From that time till he was picked up by the crew of the steamer Morton, between 9 and 10 o’clock A.M. on Friday, there was nothing to relieve the horrible monotony of this lone, aimless, voyage, except that at one time he drifted within about a mile of the eastern shore of the Lake; but he was then too much exhausted — too weakened and benumbed in body, and paralyzed in mind, to make the attempt to swim ashore.

The pangs of hunger became so pressing, towards the last, that the poor sufferer attempted to reach a dead body that floated near him, with the dreadful thought of satisfying it by eating a portion of a fellow-creature, but it eluded his grasp. After this, he does not know when, he gnawed one of his hands to relieve the pain of famine, and afterwards he gnawed the other in the same manner.

It is impossible for the imagination to conceive of the horrible realities of such a voyage — during which, for seven days, the poor wayfarer upon the deep, without a morsel of food, benumbed with cold, and with the prospect of death every moment — where day brought no relief and hardly hope, and the long dreary night added to the horror of his situation — was drifted at the mercy of the elements. 

Happily, however, by the operations of a beautiful law, by which the intensity of human suffering after a time deadens the capacity to feel it, Capt. Davis has but an indistinct remembrance of the trial through which he has passed. For most of the time he was in a state of semi-consciousness, and at times he must have slept, though the strong instinct of self-preservation enabled him, through all, to maintain a firm grip upon the spar.

On being picked up by the Morton, every attention was paid to his wants which humanity could suggest, and a physician (whose name we were not able to learn) was taken on board at Michigan city, who bound up his wounded hands and otherwise ministered to his relief. — This morning he was quite cheerful, though much emaciated from his long famine, and the prospect is that he will shortly recover.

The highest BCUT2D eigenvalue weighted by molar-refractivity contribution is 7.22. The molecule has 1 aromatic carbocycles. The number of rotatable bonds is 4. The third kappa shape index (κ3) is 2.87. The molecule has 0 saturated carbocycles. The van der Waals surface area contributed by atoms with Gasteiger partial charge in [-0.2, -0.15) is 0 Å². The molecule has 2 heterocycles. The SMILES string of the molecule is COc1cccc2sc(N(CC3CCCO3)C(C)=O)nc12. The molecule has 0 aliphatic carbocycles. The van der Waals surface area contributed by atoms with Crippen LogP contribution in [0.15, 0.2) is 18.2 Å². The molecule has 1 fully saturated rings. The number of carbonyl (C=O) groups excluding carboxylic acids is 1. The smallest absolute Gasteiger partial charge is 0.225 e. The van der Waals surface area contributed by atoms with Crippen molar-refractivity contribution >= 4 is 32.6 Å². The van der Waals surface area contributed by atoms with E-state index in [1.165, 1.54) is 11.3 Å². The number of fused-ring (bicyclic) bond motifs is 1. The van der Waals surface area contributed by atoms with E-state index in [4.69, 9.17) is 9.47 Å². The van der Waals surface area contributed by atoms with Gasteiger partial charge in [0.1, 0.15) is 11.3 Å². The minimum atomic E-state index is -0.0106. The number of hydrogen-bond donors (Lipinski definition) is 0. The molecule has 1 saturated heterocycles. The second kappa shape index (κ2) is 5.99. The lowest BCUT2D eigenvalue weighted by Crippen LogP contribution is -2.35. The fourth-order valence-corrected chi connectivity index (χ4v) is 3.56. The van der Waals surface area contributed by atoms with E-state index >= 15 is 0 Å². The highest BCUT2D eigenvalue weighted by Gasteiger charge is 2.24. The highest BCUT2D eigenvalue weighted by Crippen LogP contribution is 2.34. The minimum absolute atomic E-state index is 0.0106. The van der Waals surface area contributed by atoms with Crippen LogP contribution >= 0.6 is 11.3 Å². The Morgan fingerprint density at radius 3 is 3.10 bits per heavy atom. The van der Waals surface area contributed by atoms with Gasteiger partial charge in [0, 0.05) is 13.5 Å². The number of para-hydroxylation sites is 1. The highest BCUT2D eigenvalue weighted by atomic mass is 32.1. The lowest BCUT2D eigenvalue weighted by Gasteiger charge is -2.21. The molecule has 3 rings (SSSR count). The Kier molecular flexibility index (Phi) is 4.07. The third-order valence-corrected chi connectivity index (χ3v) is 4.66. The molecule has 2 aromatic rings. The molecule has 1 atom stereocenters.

It will be some time, however, before he will have the use of his hands, as they are very much cramped and benumbed by his long continued grasp upon the spar, and the gnawing to which they were subjected. His whole body, with the exception of his head and hands, being immersed in the water, he did not suffer much with cold until the last night of the exposure. He is of the opinion that he could not have survived another night.

Capt. Davis is naturally a strong athletic man, as might be expected from the sufferings which he lived through, and we should judge, between 36 and 40 years of age. He is a Scotchman by birth, but has resided here for several years, where he has a wife and two young children, to whom he is happily restored. He has always borne the character of an industrious, honest man.

-- end of article as appearing in the newspapers the Alton Telegraph and Democratic Review on September 27th, 1850.

According the the Great Lakes ships database, the 49 ton 2-mast schooner General Thornton was built in 1837 in St Joseph’s Michigan. She was 56 feet in length, her beam was 15 feet, and was 7 feet deep. She was lost on August 31st, 1850, off Calumet, Illinois, on Lake Michigan. She was wrecked on her route which was Chicago to New Buffalo. And all in all, she met her fate in fairly close proximity to land since it's believed she was only 5 to 6 miles out when claimed by the sea.

All toll, the storm that put her under took the lives of 4 men. She is said to have went ashore bottom up and wrecked, a total loss. 

The steamer J. D. MORTON found the Thornton's skipper floating on a makeshift raft five miles offshore. The raft was found on September 7th, and yes the lone occupant clinging to the raft had reportedly begun to eat his own hand to avoid starvation.

As usual, I did not edit or correct the spelling of anything in those old news articles. I reprinted them here, just as I found them. 

Tom Correa


  1. Takes a mighty desperation to eat your own hand!

  2. That's messed up! He ate his own hand! I wonder what will happen if the crew decides to eat HIM! I wanna tell ya the story of a captain who found himself in a sticky situation off the coast of Italy. The story is called, "The Mighty Pirate". A captain by the name of Cicero has commanded his fleet for over 19 years. One day, he sees the British Navy on the horizon. His navy happens to be Italian so they are at war. Cicero says to his shipmate, "Bring me my pistols!" The ship's mate brings him his pistols and then the captain says, "Bring me my rum!" The ship's mate brings the bottle of rum. Then the captain says, "Bring me my red shirt!" The ship's mate goes, "Sir, why the red shirt?" The captain says, "Because in case I get shot, the blood will blend in but the crew will just ignore it and continue to fight." The ship's mate then says, "Captain, that's a great idea!" All of a sudden, he sees the British Navy multiplying and he knows that's not good. He says, "Captain, the numbers are increasing!" The captain says, "Bring me my brown pants!" LOL.